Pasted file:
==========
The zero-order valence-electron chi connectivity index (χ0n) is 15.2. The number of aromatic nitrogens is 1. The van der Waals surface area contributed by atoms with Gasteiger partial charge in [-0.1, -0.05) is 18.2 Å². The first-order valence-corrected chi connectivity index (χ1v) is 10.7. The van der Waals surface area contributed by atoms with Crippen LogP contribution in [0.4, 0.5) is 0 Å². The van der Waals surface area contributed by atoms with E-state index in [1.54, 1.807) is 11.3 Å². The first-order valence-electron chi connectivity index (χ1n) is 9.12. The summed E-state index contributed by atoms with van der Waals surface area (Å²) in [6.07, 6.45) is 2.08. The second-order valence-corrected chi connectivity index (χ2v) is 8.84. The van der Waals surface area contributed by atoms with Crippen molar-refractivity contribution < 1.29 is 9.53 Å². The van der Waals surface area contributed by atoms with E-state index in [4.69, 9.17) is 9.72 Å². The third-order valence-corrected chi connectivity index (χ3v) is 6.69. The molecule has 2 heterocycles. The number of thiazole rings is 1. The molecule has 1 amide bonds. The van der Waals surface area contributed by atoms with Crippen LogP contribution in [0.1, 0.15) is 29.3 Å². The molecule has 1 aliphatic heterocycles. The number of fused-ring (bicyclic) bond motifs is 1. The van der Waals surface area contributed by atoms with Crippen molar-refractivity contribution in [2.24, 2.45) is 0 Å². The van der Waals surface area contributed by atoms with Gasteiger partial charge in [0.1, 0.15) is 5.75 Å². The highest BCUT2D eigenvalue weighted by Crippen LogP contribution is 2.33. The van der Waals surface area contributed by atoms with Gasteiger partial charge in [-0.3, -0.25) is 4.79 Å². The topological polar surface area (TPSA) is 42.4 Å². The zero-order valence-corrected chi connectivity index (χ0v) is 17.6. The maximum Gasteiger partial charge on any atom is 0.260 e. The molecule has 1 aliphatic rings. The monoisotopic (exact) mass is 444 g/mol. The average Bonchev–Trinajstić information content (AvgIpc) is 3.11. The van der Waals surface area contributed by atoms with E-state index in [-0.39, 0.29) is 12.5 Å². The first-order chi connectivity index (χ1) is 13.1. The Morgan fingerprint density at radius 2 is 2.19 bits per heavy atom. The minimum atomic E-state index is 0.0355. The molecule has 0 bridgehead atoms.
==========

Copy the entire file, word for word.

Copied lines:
The zero-order valence-electron chi connectivity index (χ0n) is 15.2. The number of aromatic nitrogens is 1. The van der Waals surface area contributed by atoms with Gasteiger partial charge in [-0.1, -0.05) is 18.2 Å². The first-order valence-corrected chi connectivity index (χ1v) is 10.7. The van der Waals surface area contributed by atoms with Crippen LogP contribution in [0.4, 0.5) is 0 Å². The van der Waals surface area contributed by atoms with E-state index in [1.54, 1.807) is 11.3 Å². The first-order valence-electron chi connectivity index (χ1n) is 9.12. The summed E-state index contributed by atoms with van der Waals surface area (Å²) in [6.07, 6.45) is 2.08. The second-order valence-corrected chi connectivity index (χ2v) is 8.84. The van der Waals surface area contributed by atoms with Crippen molar-refractivity contribution < 1.29 is 9.53 Å². The van der Waals surface area contributed by atoms with E-state index in [4.69, 9.17) is 9.72 Å². The third-order valence-corrected chi connectivity index (χ3v) is 6.69. The molecule has 2 heterocycles. The number of thiazole rings is 1. The molecule has 1 amide bonds. The van der Waals surface area contributed by atoms with Crippen LogP contribution in [0.1, 0.15) is 29.3 Å². The molecule has 1 aliphatic heterocycles. The number of fused-ring (bicyclic) bond motifs is 1. The van der Waals surface area contributed by atoms with Crippen molar-refractivity contribution in [2.24, 2.45) is 0 Å². The van der Waals surface area contributed by atoms with Gasteiger partial charge in [0.1, 0.15) is 5.75 Å². The highest BCUT2D eigenvalue weighted by Crippen LogP contribution is 2.33. The van der Waals surface area contributed by atoms with Gasteiger partial charge in [-0.3, -0.25) is 4.79 Å². The topological polar surface area (TPSA) is 42.4 Å². The zero-order valence-corrected chi connectivity index (χ0v) is 17.6. The maximum Gasteiger partial charge on any atom is 0.260 e. The molecule has 1 aliphatic rings. The monoisotopic (exact) mass is 444 g/mol. The average Bonchev–Trinajstić information content (AvgIpc) is 3.11. The van der Waals surface area contributed by atoms with E-state index in [-0.39, 0.29) is 12.5 Å². The first-order chi connectivity index (χ1) is 13.1. The Morgan fingerprint density at radius 2 is 2.19 bits per heavy atom. The minimum atomic E-state index is 0.0355. The molecule has 0 bridgehead atoms.